Influx of respiratory therapists from Fanshawe to help with COVID-19
The 2020 graduating class of Respiratory Therapists at Fanshawe College. (Courtesy Fanshawe College)
LONDON, ONT -- A decision made by the College of Respiratory Therapists of Ontario on Wednesday means 117 students within 10 weeks of graduating have been granted early licensing.
Fanshawe College has the largest program in the province and will be fast tracking 43 respiratory therapy (RT) students to aid with the COVID-19 crisis.
“We knew sort of as soon as this was coming, that something like that may have to happen,” says Fanshawe Program Coordinator Julie Brown.
“We just never had it happen before, so when our regulatory college reached out and asked us, 'How quickly can you get these students out there?' we pulled together and had a couple of late-night meetings and thought, you know what, we need to do this for the profession.”
There are only 3,000 RTs in Ontario, making those trained in high demand.
Kayla Tiller is one of the 43 Fanshawe graduates that will be joining a hospital in the province next week.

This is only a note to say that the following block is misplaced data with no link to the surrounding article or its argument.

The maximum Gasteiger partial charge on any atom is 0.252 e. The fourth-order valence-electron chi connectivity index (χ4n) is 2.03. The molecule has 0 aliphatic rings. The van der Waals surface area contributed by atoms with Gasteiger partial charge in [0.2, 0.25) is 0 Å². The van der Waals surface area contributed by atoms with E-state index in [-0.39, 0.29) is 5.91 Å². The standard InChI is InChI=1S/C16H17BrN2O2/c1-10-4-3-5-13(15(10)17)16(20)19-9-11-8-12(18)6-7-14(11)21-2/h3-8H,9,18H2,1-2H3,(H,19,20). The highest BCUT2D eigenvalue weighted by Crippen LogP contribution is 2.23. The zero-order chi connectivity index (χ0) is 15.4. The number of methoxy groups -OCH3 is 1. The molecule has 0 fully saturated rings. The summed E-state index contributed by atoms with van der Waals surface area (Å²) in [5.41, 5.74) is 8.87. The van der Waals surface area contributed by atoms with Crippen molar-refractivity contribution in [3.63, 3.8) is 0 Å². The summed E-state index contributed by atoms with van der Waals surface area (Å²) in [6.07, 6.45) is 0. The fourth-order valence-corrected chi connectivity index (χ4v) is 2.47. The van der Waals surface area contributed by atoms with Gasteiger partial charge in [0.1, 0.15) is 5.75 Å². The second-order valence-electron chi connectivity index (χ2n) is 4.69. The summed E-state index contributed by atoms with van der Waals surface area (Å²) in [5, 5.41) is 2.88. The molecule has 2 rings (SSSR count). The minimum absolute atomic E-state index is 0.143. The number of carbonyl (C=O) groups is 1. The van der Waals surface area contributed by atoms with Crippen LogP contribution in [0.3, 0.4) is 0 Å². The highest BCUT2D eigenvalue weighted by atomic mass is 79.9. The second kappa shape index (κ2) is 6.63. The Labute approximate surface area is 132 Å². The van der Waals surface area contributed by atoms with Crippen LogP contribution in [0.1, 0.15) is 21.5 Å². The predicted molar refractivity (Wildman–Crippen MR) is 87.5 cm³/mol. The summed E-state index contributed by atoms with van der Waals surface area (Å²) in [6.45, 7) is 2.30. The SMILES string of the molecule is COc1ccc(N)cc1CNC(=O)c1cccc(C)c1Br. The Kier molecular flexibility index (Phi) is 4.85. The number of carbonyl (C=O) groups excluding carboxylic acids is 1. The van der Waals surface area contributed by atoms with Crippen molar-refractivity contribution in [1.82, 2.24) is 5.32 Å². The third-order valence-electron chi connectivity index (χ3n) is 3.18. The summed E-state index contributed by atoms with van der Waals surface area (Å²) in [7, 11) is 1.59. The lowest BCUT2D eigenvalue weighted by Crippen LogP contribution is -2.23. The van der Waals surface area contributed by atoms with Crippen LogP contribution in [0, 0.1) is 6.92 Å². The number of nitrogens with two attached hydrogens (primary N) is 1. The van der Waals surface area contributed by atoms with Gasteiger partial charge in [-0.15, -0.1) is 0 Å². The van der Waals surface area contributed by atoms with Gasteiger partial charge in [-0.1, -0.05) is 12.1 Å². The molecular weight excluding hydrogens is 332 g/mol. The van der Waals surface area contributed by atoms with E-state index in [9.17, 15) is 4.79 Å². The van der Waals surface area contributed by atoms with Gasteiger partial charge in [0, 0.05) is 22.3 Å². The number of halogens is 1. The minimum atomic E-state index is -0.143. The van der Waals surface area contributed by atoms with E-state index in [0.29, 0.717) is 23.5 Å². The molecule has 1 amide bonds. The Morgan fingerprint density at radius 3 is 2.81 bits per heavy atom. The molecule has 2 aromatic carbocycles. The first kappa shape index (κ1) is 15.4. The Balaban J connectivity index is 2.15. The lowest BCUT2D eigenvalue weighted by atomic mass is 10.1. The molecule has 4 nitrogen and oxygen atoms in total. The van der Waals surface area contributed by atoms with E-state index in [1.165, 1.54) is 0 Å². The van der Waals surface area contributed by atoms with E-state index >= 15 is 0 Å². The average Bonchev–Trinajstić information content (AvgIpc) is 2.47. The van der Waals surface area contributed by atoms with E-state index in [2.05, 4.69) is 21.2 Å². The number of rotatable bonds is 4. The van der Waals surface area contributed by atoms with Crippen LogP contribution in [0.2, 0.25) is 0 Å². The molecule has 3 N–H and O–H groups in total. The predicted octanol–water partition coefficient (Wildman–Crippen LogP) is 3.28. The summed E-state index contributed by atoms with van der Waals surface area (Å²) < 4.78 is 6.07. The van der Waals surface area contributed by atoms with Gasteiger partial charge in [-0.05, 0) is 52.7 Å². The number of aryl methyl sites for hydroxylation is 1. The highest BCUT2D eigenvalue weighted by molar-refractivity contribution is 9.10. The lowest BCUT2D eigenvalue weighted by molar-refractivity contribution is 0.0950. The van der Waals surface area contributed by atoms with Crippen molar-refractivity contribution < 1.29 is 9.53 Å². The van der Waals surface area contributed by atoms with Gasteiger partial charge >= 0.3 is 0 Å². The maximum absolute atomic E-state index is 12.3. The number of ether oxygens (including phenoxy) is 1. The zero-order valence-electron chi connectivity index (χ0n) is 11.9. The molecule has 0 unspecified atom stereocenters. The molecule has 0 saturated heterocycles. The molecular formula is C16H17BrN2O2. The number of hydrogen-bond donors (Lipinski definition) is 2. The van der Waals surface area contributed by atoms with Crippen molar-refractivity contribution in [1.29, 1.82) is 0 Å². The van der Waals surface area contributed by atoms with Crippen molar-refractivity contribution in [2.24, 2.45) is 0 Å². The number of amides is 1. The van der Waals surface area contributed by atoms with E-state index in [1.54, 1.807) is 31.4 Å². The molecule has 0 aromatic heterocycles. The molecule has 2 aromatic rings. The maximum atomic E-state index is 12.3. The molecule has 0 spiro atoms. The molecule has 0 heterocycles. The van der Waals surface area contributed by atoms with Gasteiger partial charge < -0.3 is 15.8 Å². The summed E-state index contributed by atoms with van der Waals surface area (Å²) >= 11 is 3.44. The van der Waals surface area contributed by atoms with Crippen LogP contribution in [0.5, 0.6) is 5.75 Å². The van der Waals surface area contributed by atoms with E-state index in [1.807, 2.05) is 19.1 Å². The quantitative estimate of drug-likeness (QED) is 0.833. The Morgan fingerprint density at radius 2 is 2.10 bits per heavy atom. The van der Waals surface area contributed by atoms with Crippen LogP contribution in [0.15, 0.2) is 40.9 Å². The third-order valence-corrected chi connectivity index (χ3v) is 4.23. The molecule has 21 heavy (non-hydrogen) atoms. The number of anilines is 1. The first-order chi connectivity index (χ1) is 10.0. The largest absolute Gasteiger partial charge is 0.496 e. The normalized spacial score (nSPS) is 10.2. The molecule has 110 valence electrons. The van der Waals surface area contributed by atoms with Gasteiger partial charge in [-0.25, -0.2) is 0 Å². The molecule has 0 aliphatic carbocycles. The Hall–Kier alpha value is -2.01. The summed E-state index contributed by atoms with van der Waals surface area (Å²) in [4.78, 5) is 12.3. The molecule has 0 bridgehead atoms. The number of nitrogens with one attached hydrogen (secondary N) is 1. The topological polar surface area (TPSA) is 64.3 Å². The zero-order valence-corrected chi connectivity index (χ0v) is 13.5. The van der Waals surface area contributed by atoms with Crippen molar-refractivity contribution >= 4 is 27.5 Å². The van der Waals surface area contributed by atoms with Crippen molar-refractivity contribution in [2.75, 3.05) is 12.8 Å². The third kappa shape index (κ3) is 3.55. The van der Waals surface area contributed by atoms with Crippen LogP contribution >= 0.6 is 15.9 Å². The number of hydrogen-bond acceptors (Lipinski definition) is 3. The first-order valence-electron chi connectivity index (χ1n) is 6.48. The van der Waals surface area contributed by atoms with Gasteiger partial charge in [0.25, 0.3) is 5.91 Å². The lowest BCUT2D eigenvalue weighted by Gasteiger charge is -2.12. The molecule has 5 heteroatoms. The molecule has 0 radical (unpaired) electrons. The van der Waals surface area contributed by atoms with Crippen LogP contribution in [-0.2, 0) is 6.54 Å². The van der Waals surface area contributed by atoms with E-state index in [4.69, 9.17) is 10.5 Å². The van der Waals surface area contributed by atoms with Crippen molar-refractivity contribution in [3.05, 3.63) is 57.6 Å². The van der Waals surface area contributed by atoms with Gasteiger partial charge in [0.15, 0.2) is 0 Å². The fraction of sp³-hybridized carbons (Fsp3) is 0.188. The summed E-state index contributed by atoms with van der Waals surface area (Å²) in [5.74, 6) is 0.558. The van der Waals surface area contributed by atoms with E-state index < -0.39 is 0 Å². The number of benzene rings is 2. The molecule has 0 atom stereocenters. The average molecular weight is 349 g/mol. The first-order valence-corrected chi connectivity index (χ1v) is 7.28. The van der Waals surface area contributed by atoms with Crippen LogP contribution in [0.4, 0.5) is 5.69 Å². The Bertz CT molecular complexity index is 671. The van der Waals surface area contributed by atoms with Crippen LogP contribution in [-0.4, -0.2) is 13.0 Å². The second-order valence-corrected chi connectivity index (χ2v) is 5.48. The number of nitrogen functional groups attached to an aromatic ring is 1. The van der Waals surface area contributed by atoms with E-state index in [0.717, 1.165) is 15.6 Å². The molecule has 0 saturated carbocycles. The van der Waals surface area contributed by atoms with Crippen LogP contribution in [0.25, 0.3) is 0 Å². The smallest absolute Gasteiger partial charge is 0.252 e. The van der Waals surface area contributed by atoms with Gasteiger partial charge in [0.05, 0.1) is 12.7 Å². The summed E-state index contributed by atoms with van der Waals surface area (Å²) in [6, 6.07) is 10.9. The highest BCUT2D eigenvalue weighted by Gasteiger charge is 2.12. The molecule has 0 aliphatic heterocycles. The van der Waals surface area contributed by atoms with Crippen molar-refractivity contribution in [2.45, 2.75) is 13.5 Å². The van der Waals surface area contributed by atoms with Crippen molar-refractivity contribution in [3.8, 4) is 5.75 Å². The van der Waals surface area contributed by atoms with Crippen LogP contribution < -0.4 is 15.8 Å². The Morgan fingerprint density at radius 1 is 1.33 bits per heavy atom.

“It’s very scary, but I think we have done a really good job at being prepared for these roles, regardless of the fact we are being let out a little bit early.”
The students will be on the front lines of battling the pandemic.
“We are in those rooms, especially with the COVID patients, if they are getting those really severe respiratory illnesses and require ventilators, we are the front line, we are the ones at the ventilators we are the ones with the patients,” says Tiller.
Keanna Alcock is another graduating Fanshawe student who will be joining a hospital next week.
Where, she’s not sure, but knows the teams in place will help them integrate quickly.
“For a lot of us it’s going to be a big difference, we will still have that team environment of the respiratory therapists, the nurses and the doctors, everyone is great and more than willing to help everyone,” says Alcock.
With the peak of the crisis in Ontario on the horizon, the worst is still to come according to Brown.
“By adding them now they can get oriented to a hospital. If they haven’t been there yet, they can get trained up and become part of the team so in a week's time, or two weeks' time when this peaks, as we’re all thinking that it will, they are going to be right there waiting to go.”
This influx of bodies will take some of the pressure off those who have been working long hours since the crisis began, with the hope of preventing exhaustion.
The students will complete their course work online while working during the pandemic.